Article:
nep-evo New Economics Papers
on Evolutionary Economics
Issue of 2016‒07‒09
four papers chosen by
Matthew Baker
City University of New York

  1. That's my turf: An experimental analysis of territorial use rights for fisheries in Indonesia By Gallier, Carlo; Langbein, Jörg; Vance, Colin
  2. Can War Foster Cooperation? By Bauer, Michal; Blattman, Christopher J.; Chytilová, Julie; Henrich, Joseph; Miguel, Edward; Mitts, Tamar
  3. Entertaining Malthus: Bread, Circuses and Economic Growth By Rohan Dutta; David K Levine; Nicholas W Papageorge; Lemin Wu
  4. Capabilities and Skills By Heckman, James J.; Corbin, Chase O.

  1. By: Gallier, Carlo; Langbein, Jörg; Vance, Colin
    Abstract: We conduct a framed field experiment in Indonesian fishing communities with an eye towards evaluating the potential of Territorial Use Rights for Fisheries (TURFs) for preserving coral reef fisheries. Conducted in three culturally distinctive sites, the study assembles groups of five fishers who participate in a common-pool resource game. We implement the game with randomly assigned treatments in all sites to explore whether the extraction decision varies according to three recommended non-binding extraction levels originating from (1) a democratic process, (2) a group leader or (3) an external source that recommends a socially optimal extraction level. In one of the sites - that having the highest levels of ethnic and religious diversity - we find that democratic decision-making as well as information originating from outside the community promotes the cooperative behavior that underpins TURFs, a result that is robust to regressions controlling for individual and community attributes. The absence of treatment effects in the remaining two sites highlights that a set of formal rules may have different consequences in different communities, depending on underlying values and norms.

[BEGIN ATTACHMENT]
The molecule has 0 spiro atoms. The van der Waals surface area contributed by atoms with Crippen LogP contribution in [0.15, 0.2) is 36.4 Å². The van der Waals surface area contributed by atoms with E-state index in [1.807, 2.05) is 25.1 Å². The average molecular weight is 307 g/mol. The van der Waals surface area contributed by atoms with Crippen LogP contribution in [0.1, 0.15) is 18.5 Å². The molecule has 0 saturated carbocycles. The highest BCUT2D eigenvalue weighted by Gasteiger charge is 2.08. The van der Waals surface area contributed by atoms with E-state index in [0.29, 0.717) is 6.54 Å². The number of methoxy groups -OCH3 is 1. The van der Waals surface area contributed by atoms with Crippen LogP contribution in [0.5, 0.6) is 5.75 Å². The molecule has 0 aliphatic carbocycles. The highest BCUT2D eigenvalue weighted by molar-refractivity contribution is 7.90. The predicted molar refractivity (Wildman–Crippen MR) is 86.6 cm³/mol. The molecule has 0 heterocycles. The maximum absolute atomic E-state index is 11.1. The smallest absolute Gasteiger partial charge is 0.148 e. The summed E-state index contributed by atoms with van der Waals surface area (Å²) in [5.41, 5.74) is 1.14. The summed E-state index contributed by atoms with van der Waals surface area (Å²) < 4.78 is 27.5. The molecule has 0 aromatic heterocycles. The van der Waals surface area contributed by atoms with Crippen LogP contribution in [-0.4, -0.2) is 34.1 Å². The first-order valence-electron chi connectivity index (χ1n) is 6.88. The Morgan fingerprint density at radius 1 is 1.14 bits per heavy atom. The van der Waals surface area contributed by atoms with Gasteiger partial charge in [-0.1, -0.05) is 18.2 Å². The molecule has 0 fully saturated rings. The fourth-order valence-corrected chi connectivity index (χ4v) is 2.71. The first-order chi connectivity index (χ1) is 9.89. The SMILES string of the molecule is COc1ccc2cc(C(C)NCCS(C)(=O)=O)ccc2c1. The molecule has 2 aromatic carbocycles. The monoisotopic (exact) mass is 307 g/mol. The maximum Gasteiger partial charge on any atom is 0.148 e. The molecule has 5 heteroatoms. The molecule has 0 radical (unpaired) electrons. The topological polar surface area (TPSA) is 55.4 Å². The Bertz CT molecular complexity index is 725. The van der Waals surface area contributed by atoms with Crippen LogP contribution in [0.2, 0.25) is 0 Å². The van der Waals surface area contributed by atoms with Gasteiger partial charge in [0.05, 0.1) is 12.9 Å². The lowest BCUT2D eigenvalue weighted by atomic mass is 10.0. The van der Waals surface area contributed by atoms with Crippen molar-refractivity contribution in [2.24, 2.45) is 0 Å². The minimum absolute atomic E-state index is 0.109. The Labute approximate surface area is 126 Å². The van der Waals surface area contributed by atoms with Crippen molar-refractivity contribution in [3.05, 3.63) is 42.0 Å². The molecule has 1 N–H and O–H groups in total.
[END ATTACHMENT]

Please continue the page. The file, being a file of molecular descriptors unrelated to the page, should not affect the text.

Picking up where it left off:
Keywords: Framed field experiment,Commons dilemmas,Coral reefs,Self-governance
    JEL: C93 H43 L31 Q32
    Date: 2016
  2. By: Bauer, Michal (Charles University, Prague); Blattman, Christopher J. (Harris School, University of Chicago); Chytilová, Julie (Charles University, Prague); Henrich, Joseph (Harvard University); Miguel, Edward (University of California, Berkeley); Mitts, Tamar (Columbia University)
    Abstract: In the past decade, nearly 20 studies have found a strong, persistent pattern in surveys and behavioral experiments from over 40 countries: individual exposure to war violence tends to increase social cooperation at the local level, including community participation and prosocial behavior. Thus while war has many negative legacies for individuals and societies, it appears to leave a positive legacy in terms of local cooperation and civic engagement. We discuss, synthesize and reanalyze the emerging body of evidence, and weigh alternative explanations. There is some indication that war violence especially enhances in-group or "parochial" norms and preferences, a finding that, if true, suggests that the rising social cohesion we document need not promote broader peace.
    Keywords: war, cooperation, social preferences, post-conflict development
    JEL: C80 D74 H56 O10 O12 O40
    Date: 2016–06
  3. By: Rohan Dutta; David K Levine; Nicholas W Papageorge; Lemin Wu
    Date: 2016–06–22
  4. By: Heckman, James J. (University of Chicago); Corbin, Chase O. (Center for the Economics of Human Development (CEHD))
    Abstract: This paper discusses the relevance of recent research on the economics of human development to the work of the Human Development and Capability Association. The recent economics of human development brings insights about the dynamics of skill accumulation to an otherwise static literature on capabilities. Skills embodied in agents empower people. Enhanced skills enhance opportunities and hence promote capabilities. We address measurement problems common to both the economics of human development and the capability approach. The economics of human development analyzes the dynamics of preference formation, but is silent about which preferences should be used to evaluate alternative policies. This is both a strength and a limitation of the approach.
    Keywords: skills, capabilities, freedom, technology of skill formation
    JEL: D63 D04 D31 I31
    Date: 2016–06

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